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A few weeks after moving here, I kept asking FunkyPlaid what that big group of buildings looming over the city was.
Half a year after moving here, I had finally figured out what it was.
A couple of years later, befuddled tourists started asking me how to get to the castle. Me! I could hardly believe it. I must have looked like I knew where I was going, but the truth is that the only place I knew how to get to without thinking and without checking on the blue dot on my phone was home.
This is home to me. This has been my home for four years. This will not be my home tomorrow. All of these facts take their turns flitting into and out of the “inconceivable” box in my brain.
I am ready to leave, and I am not ready too. That’s the best time to go.
Writing from: a home, my home, in Edinburgh. Listening to: all of the subtle noises that I won’t hear again.
Pictured is not Dark Tower, the awesome electronic board game I loved as a child, but rather The Black Tower, the delicious dessert at local Thai place Passorn.
But now that Dark Tower was mentioned at dinner, I cannot get it out of my head.
Nostalgia is dangerous. It can seduce us with claims of an unblemished past, suggesting that a portal to this past is within our grasp. But I know — as we discussed over dinner — that the experience of playing Dark Tower now is not the same as the memory of playing it thirty-five years ago. Still, I enjoyed peeping into the portal with this commercial.
I wonder which memories of my time in Scotland will trigger that nostalgic impulse. There will be plenty lurking about my subconscious, I’m sure. Certainly one of them has to be skirting the Links, chatting away with Gav about a story I’m struggling to write.
Writing from: a chilly kitchen, now that the lounge is devoid of furniture. Listening to: that clock that never keeps the right time, still ticking away.
When I eat, I am present. Thoughts do not intrude in this space, reverent as they are in the church of Savour. Tonight’s service was Highland venison loin, shredded beef cheek, smoked celeriac, and parsnips.
I wonder if someday I’ll have the resolve to try a vegetarian diet. Then I have dishes like this one and put it off for another day.
There are particular foods (sushi) I miss from the States, and I look forward to having some of them (burritos) soon. But I’ve had some stellar meals in Scotland, and this one at 63 Tay Street was high up there. If you are near or passing through Perth, go there. They’ll take care of you. What a joy it is to be handed a menu and told, “Whatever you choose, we’ll adjust it to be gluten-free for you.” The vegetarian in our party did not lack for mouth-watering options, either.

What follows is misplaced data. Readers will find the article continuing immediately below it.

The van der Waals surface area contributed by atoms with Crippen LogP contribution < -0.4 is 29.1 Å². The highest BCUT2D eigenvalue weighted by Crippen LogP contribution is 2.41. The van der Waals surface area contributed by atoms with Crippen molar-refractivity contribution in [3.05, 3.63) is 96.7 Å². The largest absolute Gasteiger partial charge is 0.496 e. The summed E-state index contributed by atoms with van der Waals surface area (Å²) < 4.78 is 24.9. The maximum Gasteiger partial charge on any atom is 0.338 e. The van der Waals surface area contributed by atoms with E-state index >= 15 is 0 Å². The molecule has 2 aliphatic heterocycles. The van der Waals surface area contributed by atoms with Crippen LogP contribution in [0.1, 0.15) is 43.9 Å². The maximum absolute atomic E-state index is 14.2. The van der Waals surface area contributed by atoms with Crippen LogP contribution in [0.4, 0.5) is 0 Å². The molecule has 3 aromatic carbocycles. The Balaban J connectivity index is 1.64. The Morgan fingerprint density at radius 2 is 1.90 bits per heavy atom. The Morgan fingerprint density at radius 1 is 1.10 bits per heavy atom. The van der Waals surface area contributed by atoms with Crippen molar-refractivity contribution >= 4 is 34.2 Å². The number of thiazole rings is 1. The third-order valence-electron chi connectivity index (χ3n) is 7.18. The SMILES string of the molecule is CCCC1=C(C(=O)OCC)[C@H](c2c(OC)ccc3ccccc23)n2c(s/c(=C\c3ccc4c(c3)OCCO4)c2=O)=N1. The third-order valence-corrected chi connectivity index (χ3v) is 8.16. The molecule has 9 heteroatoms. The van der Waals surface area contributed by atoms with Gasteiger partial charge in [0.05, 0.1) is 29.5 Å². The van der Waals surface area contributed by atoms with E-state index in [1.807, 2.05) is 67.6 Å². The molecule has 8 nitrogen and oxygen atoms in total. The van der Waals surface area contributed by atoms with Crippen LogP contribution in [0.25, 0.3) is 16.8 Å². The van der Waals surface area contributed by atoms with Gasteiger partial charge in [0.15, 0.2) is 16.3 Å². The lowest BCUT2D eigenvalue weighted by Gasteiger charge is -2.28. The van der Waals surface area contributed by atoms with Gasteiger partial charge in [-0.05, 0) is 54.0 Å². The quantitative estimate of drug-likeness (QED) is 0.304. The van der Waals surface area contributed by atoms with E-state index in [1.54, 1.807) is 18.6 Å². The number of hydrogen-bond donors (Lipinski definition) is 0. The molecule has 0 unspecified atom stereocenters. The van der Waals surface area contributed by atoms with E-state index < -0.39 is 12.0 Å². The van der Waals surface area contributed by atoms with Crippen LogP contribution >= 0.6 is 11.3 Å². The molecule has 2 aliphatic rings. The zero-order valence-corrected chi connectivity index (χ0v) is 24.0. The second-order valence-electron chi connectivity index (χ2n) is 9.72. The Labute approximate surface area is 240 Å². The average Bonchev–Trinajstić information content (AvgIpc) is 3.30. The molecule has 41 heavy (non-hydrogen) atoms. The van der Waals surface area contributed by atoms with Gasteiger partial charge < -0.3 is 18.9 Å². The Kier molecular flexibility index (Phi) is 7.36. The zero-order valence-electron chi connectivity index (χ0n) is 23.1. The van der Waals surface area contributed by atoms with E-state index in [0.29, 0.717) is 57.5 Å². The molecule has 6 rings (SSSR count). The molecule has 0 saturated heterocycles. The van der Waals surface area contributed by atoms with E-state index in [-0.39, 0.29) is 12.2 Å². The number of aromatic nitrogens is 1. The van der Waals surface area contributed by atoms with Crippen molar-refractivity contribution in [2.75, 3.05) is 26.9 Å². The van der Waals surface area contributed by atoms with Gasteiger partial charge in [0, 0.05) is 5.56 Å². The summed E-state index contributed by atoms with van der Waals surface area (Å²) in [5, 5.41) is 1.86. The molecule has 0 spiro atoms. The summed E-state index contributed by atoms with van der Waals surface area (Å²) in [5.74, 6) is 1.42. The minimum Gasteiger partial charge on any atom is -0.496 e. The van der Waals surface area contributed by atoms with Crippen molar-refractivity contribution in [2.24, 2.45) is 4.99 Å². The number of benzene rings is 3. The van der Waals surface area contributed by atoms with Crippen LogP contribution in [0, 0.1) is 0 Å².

The dining companions, not pictured, are also highly recommended, but probably wouldn’t appreciate me offering their conversational services. Your meal at 63 Tay Street will be BYOFOIE (Bring Your Own Friends Or Intriguing Enemies).
We won’t call this a goodbye meal, either. Thinking is for later, maybe for the plane ride, or even later. Just look at the food. Focus on the food. It was delicious.
Writing from: a cold and mostly-dark lounge in Edinburgh. Listening to: “Awake” by Tycho from Spotify.
Choosing today’s photo was more difficult than usual but I settled on one of an ancient yew tree that John Knox purportedly preached under because … well … that. Knox is not pictured, but I did leave in a human and a wee dachshund for scale.
This is the magical Ormiston Yew Tree. It is difficult to find, so I am glad that I had a local guide in the aforementioned human, my friend Juliana. Accompanied by her two darling dachshunds, Juliana and I have gone on a number of East Lothian adventures over the past few years, always followed by delicious home-cooked meals. While tromping through the sopping undergrowth today, my heart ached to think that this outing would be our last one for a while. Saying goodbye to dear friends is part of this whole moving-away process, but I still haven’t gotten used to it.
Shortly after moving to Edinburgh, I met an extraordinary woman named Laura. She is extraordinary because she somehow picked up the pieces of her life after her son Joshua took his own life at only twenty-two years old. And after she picked up those pieces, she forged ahead to found the Joshua Nolan Foundation the very next year.
Tomorrow will be my last 5k race around Arthur’s Seat, at least for now, and I’m running to raise awareness for the Joshua Nolan Foundation. The Joshua Nolan Foundation works with their partner counsellors to fund counselling sessions for people who have been identified as ‘at risk’ of suicide. If you or someone you know has been impacted by not having access to this kind of support, please consider donating to the Joshua Nolan Foundation.
And please think fleet-footed thoughts for me around 10:00 GMT tomorrow! I’m a bit creaky but I want to finish strong for such an important cause.